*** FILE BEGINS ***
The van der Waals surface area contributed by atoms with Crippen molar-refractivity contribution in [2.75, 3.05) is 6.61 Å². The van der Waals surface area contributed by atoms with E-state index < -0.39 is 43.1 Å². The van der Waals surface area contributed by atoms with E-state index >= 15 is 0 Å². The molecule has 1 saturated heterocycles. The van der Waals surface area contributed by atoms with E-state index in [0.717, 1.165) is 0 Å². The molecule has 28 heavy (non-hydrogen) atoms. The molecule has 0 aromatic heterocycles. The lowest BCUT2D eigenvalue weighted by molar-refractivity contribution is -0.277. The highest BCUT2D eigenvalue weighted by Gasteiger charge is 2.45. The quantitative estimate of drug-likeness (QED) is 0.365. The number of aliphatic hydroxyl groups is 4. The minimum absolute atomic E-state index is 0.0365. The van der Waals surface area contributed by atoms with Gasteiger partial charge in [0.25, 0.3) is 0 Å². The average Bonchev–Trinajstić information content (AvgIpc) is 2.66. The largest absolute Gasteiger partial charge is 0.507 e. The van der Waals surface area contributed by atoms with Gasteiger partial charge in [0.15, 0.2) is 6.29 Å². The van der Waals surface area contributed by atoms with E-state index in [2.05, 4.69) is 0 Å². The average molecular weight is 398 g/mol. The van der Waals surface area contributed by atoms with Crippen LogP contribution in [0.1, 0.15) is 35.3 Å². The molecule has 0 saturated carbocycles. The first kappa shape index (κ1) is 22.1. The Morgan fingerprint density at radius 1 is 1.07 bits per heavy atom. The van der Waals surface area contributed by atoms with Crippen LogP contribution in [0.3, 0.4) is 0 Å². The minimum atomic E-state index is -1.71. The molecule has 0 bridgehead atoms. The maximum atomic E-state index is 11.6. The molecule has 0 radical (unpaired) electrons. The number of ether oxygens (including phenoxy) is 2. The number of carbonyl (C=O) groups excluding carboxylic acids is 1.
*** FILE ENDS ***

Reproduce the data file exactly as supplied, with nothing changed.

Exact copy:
The van der Waals surface area contributed by atoms with Crippen molar-refractivity contribution in [2.75, 3.05) is 6.61 Å². The van der Waals surface area contributed by atoms with E-state index < -0.39 is 43.1 Å². The van der Waals surface area contributed by atoms with E-state index >= 15 is 0 Å². The molecule has 1 saturated heterocycles. The van der Waals surface area contributed by atoms with E-state index in [0.717, 1.165) is 0 Å². The molecule has 28 heavy (non-hydrogen) atoms. The molecule has 0 aromatic heterocycles. The lowest BCUT2D eigenvalue weighted by molar-refractivity contribution is -0.277. The highest BCUT2D eigenvalue weighted by Gasteiger charge is 2.45. The quantitative estimate of drug-likeness (QED) is 0.365. The number of aliphatic hydroxyl groups is 4. The minimum absolute atomic E-state index is 0.0365. The van der Waals surface area contributed by atoms with Gasteiger partial charge in [0.25, 0.3) is 0 Å². The average Bonchev–Trinajstić information content (AvgIpc) is 2.66. The largest absolute Gasteiger partial charge is 0.507 e. The van der Waals surface area contributed by atoms with Gasteiger partial charge in [0.15, 0.2) is 6.29 Å². The van der Waals surface area contributed by atoms with E-state index in [2.05, 4.69) is 0 Å². The average molecular weight is 398 g/mol. The van der Waals surface area contributed by atoms with Crippen LogP contribution in [0.1, 0.15) is 35.3 Å². The molecule has 0 saturated carbocycles. The first kappa shape index (κ1) is 22.1. The Morgan fingerprint density at radius 1 is 1.07 bits per heavy atom. The van der Waals surface area contributed by atoms with Crippen LogP contribution in [0.3, 0.4) is 0 Å². The minimum atomic E-state index is -1.71. The molecule has 0 bridgehead atoms. The maximum atomic E-state index is 11.6. The molecule has 0 radical (unpaired) electrons. The number of ether oxygens (including phenoxy) is 2. The number of carbonyl (C=O) groups excluding carboxylic acids is 1.